In no scenario does the coalition pass the 50% mark of total votes cast. The coalition received a majority of the seats in the Knesset because of the way the election math is calculated – and not because the coalition members crossed the 50% barrier.

Hence, I rate the claim that a majority of Israeli voters in the November 2022 election voted for parties supporting the reforms as false.

Fact 3

That leaves the notion of majority rule as the pillar of democratic rule. A survey of democracies both in Europe and the Americas shows that majority rule is actually limited in democracies, with the rights of minorities protected against majority rule. The majority rule allowed slavery in America and later, the Jim Crow laws. When Saddam Hussein of Iraq was hanged, the Sunni leadership called for Iraq to follow Sunni laws, since Sunnis were the majority.

Given that the laws projecting minorities and unpopular views are generally protected in nations accepted as democracies, I rate the claim of absolute majority rule in a democracy as false.

Fact 4

The reformers have also called for the selection of judges to be changed, charging that in the current system, the existing body of judges simply replicates itself over the generations. Per this claim, the current system of appointments doesn’t allow for a gradual change in the philosophy of the courts, alienating those who don’t share the court’s philosophy on the issues of the day.

Instead, the reformers want the political leadership to select candidates for the courts, in part because the political leadership is publicly chosen and changes with the times, more closely reflecting the views of the general population. Opponents have laid the claim that this will politicize the judiciary and lead to executive control of the courts, as well as the Knesset. 

Assessing these competing claims is less about facts and more about personal social and political philosophies. Hence, any rating will reflect my own philosophies. That said, I rate the claims by both sides partly as true and partly as false.

My problem with the above is that I agree with the reformers that the current system of jurist selection doesn’t allow for the introduction of a countervailing view into the courts over time. I also agree that society changes over time and the courts need to change with it. However, I disagree with the idea of the executive having an unfettered choice of judges to sit on the courts, given the impotence of the Knesset opposite the executive.

As an American, I am familiar with a jurist selection process that begins with the executive nominating candidates to the courts and the legislature, via the Senate, confirming or rejecting the nomination. If Israel’s Knesset were truly independent, I would agree with the reformers on this one. The difference between the US Congress and Israel’s Knesset is the direct election of the Congress.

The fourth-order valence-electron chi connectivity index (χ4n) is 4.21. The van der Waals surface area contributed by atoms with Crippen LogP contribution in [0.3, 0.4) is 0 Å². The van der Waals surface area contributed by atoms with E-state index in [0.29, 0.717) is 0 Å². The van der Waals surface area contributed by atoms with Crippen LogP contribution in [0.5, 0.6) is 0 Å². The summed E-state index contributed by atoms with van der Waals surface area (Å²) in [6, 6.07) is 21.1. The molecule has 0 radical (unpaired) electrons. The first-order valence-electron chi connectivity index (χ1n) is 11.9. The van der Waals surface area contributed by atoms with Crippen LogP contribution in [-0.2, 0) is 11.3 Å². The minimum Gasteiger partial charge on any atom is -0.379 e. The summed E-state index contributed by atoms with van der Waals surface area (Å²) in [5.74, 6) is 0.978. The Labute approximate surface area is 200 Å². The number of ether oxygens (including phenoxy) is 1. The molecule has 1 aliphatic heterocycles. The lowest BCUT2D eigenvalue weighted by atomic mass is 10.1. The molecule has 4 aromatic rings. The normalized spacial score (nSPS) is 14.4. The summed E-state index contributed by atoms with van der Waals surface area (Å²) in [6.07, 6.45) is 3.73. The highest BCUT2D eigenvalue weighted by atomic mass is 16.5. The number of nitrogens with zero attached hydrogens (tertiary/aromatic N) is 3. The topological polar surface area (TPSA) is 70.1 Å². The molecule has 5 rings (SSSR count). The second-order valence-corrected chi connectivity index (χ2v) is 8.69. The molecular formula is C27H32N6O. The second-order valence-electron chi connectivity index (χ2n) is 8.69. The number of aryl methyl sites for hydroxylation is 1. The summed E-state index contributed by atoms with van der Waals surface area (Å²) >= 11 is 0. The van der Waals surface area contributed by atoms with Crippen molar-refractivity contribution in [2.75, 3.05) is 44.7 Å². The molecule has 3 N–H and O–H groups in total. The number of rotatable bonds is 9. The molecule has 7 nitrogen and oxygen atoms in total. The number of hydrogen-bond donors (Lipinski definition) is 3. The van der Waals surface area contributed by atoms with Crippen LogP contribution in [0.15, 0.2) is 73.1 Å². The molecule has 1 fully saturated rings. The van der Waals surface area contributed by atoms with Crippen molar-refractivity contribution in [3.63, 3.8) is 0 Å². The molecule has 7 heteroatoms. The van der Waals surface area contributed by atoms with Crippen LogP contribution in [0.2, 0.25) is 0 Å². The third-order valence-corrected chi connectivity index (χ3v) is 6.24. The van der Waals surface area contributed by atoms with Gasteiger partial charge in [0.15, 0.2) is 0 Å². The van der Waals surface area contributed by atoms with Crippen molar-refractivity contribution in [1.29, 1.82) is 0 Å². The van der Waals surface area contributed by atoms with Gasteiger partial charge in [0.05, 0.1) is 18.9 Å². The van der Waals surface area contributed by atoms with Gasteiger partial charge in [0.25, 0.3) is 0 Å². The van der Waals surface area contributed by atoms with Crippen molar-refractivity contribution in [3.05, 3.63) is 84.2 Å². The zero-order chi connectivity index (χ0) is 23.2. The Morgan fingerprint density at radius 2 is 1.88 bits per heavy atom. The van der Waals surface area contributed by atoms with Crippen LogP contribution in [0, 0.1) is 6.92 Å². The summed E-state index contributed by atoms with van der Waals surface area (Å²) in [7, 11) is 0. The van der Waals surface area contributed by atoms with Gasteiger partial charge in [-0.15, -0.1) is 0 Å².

In the American system, Congress is responsive to the public and less so to the executive. House representatives and senators often challenge their own party’s policies and vote against the party line and survive politically, but not so in Israel.

Interestingly, Islamic tradition prohibits heads of state from interpreting Islamic law. The rationale is that a national leader will interpret Islamic law to suit his interests. That is, national leaders have a conflict of interest in interpreting the law, which is intended to regulate their behavior, as well as that of the general public.

Just as a kashrut supervisor cannot certify his own kitchen as kosher, a national leader cannot interpret the very law that is intended to regulate his behavior. Given the impotence of the Knesset opposite the prime minister, the current system of appointing judges is the lesser evil. If at such time we move to direct elections and establish a more independent Knesset, we can revisit the issue of how judges are appointed.

As a final comment: the coalition wants to pass a law requiring a super-majority for the court to overturn a Knesset law while requiring a minimal majority (one vote majority) for the Knesset to override a court decision. The notion of a super majority is found in the laws of a number of democracies (Canada, Australia, Denmark, Finland, etc.) such as a three-fourths majority of states to amend the US constitution.

I could support the authority of the Knesset to overrule a Supreme Court ruling if doing so required a super-majority, such as two-thirds or 80 votes. This would require support from the opposition, as well as the ruling coalition. To allow a coalition to pass any law it chooses and to be able to override the Supreme Court in every case is simply going too far.

The writer is the deputy chair of the Division of Business Administration at Touro College Israel.